User’s Guide to Suboxone: 

Taking buprenorphine for opiate dependence. 

 

This e-book is written by Jeffrey T Junig MD PhD, author of Suboxone Talk Zone and the creator of Suboxone Forum.  The book answers the most common questions that he receives by e-mail about having surgery while on buprenorphine, pregnancy, interactions with other medications, and how to deal with chronic pain when taking Suboxone or Subutex.

 

Click the button to purchase at a secure, encrypted site;  after purchase you will receive a link to download the book and a code to open the book.    The e-book cannot be printed without my permission, to protect the copyright of the book.  Note:  This is an E-BOOK, i.e. a file that downloads for reading on a computer or smart phone.

As the producer of the blog Suboxone Talk Zone, Subox Forum,  and a number of youtube videos, I receive many e-mails  each day asking how to deal with issues related to maintenance treatment with buprenorphine, more commonly known by the trade name Suboxone.  I write back when I can, but I have fallen behind as more people use buprenorphine for the huge problem of opiate dependence.  So I put together an e-book that discusses my answers to the most common questions that I receive, specifically  how I handle surgery, pregnancy, chronic pain and other difficult issues in my patients taking Suboxone. 

Copyright ©  Jeffrey T Junig MD PhD 2009;  All rights reserved

Taking Suboxone?

Take it Right.

Why should I listen to you?!

 

I know that you will find the material interesting.  I give specific answers, not the general comments that one usually reads in e-books.  I only ask that you use the information ONLY to prompt discussions with your OWN physician.  I am NOT making medical recommendations for YOU, but rather giving you information to share with your own doctor.  Thanks for your purchase of my e-book!       JJ

You Shouldn’t.

Not as the final authority, anyway.   Buprenorphine is a dangerous prescription medication when taken improperly, but becomes an incredible tool in the battle against addiction when used properly.   Unfortunately there is a growing problem of diversion of the medication to street use by addicts wanting a ‘break’ from active addiction to heroin or oxycodone.  I strongly recommend that anyone taking the medication on the street find a legitimate treatment professional so that they are sure to use the medication safely and legally.  But...

There is not enough talking going on!

 

I hear from many people who are confused about the proper way to take buprenorphine, and what to do when certain situations arise— such as pregnancy or the need for pain medications for surgery.  I hear of ‘practice models’ where patients are simply given scripts by a counselor and rarely SEE the doctor, let alone have a discussion about these concerns.  THAT is NOT good medicine.  This guide to buprenorphine intends to change that.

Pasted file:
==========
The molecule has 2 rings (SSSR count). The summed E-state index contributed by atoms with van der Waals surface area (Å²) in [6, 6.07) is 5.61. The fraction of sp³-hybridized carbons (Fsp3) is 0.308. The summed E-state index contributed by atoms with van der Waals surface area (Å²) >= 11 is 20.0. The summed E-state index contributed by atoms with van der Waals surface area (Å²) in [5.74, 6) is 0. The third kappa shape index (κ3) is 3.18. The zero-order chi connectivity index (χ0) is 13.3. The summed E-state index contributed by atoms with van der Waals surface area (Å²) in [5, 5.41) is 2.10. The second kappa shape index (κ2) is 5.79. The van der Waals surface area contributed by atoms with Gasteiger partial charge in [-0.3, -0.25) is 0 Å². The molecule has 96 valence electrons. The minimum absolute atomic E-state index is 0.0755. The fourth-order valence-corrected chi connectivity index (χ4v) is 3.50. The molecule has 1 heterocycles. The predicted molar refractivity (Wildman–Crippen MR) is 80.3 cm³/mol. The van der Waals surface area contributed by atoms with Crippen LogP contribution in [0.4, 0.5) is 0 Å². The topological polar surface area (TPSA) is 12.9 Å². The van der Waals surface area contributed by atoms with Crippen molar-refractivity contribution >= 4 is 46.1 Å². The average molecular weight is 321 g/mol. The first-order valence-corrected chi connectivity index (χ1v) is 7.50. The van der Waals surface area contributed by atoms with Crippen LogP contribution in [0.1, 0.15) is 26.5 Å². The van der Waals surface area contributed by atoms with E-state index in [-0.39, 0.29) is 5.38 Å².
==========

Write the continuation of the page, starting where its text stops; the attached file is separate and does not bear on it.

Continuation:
Discrimination

 

There is clearly a subtle or not-so-subtle discrimination against those who become addicted to opiates (pain pills) or other medications and substances.  I went from Department Chairman to unemployed nobody in the blink of an eye during my own struggle with addiction.  I have a PhD in Neuroscience from a leading University and I am Boarded in Anesthesiology, but even after completing a new, second residency and becoming Board Certified in Psychiatry, I am sometimes talked to as if I were a child by other doctors— so I can only imagine how it must be for other people!  There are TV shows where ‘normal’ folks can watch people suffer from their addictions, but don’t hold your breath for a Telethon on the behalf of those suffering from opiate withdrawal.

 

But you did not ask to become addicted, and you have been punished more than enough for the mistakes you have made.  You deserve good medical care!

User’s Guide to Suboxone: 

Taking buprenorphine for opiate dependence.

My e-book: User’s Guide to Suboxone

 

The first thing necessary for good care is your ability to speak with your physician and understand the conversation.  Doctors use too much technical jargon, so don’t be afraid to ask for the translation!  It is also important that you understand the basic idea behind buprenorphine, and I recommend that you visit the manufacturer’s web site for that information.  I produced this e-book to start you off  on a discussion with your doctor about how to handle the many situations that impact buprenorphine maintenance.  

 

Ties go to your doctor!

 

If I write something at odds with your physician, you MUST follow your physician’s instructions.  There are different ways to handle most medical situations— it is more complicated than ‘red pills’ and ‘blue pills’— and I am NOT in a position to take over your medical care.  My goal with this e-book is to start the appropriate dialogue, and give you the background that you need to ask the right questions.

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